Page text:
It has been almost a year since the infamous week-long Tuscarora Trail adventure , the brainchild of Clapper & Horton in March, 2003. It seems the only runner to have benefited from the 250 mile trek in snow, ice, rain and cold was Bethany. All the other participants, to my knowledge, spent most of the year recovering in one way or another from their experience. Jeff Wilbur’s ankles are still showing scars from the cutting ice on the northernmost section of trail that first day.
I witnessed another tragedy on the Tuscarora Trail – one from Nature. Scott Mills and I joined the twenty or so runners for just the first day of their adventure. We hiked in before daylight on the AT from some remote Pennsylvania road crossing to the start/junction of the Tuscarora Trail. The weather was clear but cold and the snow, knee deep in some places, was covered with an icy crust. As the day progressed, it became apparent that the trail was much slower than anticipated, and an after-dark finish was imminent. I was positioned in the back of the pack which made following the trail easy from the leader’s tracks in the snow. About 4:00 PM I was alone on a section of trail, making a lot of noise in the snow like all the runners. I looked off to my left about 25 yards from the trail and I came to a quick halt. I saw the back of a large bird that I first thought was a wild turkey. It didn’t fly or run, and as I looked closer I could see red tail feathers and recognized it as a red-tailed hawk. It was about two feet off the ground and motionless. Still baffled by the setting, I approached the magnificent bird. What I saw was very sad. The dead hawk was suspended by its neck in the tight fork of a small sapling. The talons were dangling in air having been unable to push off or grasp any portion of the small tree. Both wings were extended above the head and each wing tip was caught in the extended branch of the tight fork. The symmetry of the corpse was precise, as if positioned by hands in a spiritual sacrifice. Along with the terrible sadness of the sight, I felt a sense of reverence toward this beautiful bird in such a distorted, unnatural death pose.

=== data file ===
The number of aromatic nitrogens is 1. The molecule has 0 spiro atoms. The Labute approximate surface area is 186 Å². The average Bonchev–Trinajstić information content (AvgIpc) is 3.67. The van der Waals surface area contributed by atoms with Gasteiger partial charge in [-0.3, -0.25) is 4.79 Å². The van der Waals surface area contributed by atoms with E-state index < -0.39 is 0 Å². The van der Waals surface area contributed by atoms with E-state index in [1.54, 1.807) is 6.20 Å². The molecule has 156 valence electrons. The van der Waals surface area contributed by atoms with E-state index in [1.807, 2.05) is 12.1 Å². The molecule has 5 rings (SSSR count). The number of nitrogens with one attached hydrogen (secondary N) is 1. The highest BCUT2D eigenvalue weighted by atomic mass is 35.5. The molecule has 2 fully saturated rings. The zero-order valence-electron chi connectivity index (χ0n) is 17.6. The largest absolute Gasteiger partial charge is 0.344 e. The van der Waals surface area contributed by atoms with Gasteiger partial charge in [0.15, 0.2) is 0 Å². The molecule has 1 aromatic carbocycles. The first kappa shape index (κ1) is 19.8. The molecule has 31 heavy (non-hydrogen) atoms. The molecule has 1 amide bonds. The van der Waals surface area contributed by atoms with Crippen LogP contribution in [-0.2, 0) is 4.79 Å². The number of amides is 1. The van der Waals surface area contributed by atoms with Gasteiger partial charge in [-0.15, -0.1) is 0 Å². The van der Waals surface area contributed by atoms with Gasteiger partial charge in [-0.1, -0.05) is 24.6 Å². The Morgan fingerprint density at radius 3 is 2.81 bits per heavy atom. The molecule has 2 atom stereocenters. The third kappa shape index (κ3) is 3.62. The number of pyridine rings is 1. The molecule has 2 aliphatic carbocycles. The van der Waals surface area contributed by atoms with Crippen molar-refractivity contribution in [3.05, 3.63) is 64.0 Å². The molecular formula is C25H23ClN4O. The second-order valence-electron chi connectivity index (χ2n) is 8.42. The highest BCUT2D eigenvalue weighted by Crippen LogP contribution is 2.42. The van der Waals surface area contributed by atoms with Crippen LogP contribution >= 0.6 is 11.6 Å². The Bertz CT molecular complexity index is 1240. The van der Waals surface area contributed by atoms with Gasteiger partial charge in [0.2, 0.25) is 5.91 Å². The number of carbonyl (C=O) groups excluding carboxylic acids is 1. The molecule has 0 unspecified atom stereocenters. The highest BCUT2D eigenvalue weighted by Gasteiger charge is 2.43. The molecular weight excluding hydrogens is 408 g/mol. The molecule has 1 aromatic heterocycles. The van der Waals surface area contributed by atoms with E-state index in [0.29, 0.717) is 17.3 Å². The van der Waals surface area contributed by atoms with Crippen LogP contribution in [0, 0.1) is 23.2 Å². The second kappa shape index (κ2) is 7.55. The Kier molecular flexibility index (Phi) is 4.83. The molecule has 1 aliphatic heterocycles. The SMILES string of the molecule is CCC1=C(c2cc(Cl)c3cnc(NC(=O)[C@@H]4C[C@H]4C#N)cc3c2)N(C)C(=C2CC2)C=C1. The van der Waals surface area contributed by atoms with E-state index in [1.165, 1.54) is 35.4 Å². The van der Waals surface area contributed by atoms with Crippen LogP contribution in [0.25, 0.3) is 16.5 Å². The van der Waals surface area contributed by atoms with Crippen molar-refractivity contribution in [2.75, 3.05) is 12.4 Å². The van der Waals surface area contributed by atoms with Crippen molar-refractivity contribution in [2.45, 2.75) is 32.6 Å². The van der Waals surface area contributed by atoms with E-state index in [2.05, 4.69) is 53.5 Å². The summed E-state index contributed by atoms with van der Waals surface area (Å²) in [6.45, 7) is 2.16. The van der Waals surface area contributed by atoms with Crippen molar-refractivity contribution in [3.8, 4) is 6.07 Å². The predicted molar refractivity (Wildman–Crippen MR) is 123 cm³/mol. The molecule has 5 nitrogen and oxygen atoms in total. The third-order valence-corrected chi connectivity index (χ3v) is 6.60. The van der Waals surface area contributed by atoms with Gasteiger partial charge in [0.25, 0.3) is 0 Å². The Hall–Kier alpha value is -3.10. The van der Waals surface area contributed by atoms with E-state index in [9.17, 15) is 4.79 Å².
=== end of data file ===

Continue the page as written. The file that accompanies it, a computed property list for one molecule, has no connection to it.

My theory as to what happened is this: Chipmunks and squirrels comprise well over 50% of the diet of red-tailed hawks. I believe the hawk was diving down to capture some prey and its head and/or shoulders hit the forked sapling. When it tried to flap its wings to elevate itself, each wing tip got caught at the same time in the awkward position over its head. Unable to push off with its feet or flap its wings, the weight of the bird and the struggling to free itself caused the neck to slip deeper and deeper into the fork. Death was most likely by strangulation, and hopefully was quick.
I felt like an intruder in this eerie sacred space that I was sharing with this tragic scene. I looked skyward as if to ask God how this event was allowed to happen. I wondered by what time frame I or the other runners missed the opportunity to have possibly saved this bird if we had seen or heard it struggling in its death trap. I felt through the breast feathers to the chunky, firm muscles where there was no warmth at all. I then realized that the red-tailed hawk may have been dead for as long as a couple days there in nature’s refrigerator. I waited for several minutes, hoping to deflect some of my sadness onto another runner coming along the trail. I remembered that I had my camera with just a few pictures remaining. I debated in my mind whether or not to even document such a sacred setting. I took out my camera and finished the roll. Before leaving the scene I thought about plucking one of the beautiful tail feathers. I chose not to. I thought about removing the body from the sapling and laying it on the snow. I chose not to.
At the end of the long day, I asked several runners if they had witnessed what I had on that section of trail. To my knowledge, no one else did. One of my favorite trail sayings is an aberration of a quote from John Muir: “Whenever you go on a trail run, you find more than you seek.” That was certainly true for me that day on the Tuscarora.
Addendum: If I offended anyone by this report or the accompanying pictures, I apologize. It took me almost a year to decide to share this with my VHTRC brethren. Thank you, Anstr, for putting the text and pictures together for me.
Sometimes sad trails, Gary
Virginia Happy Trails Running Club
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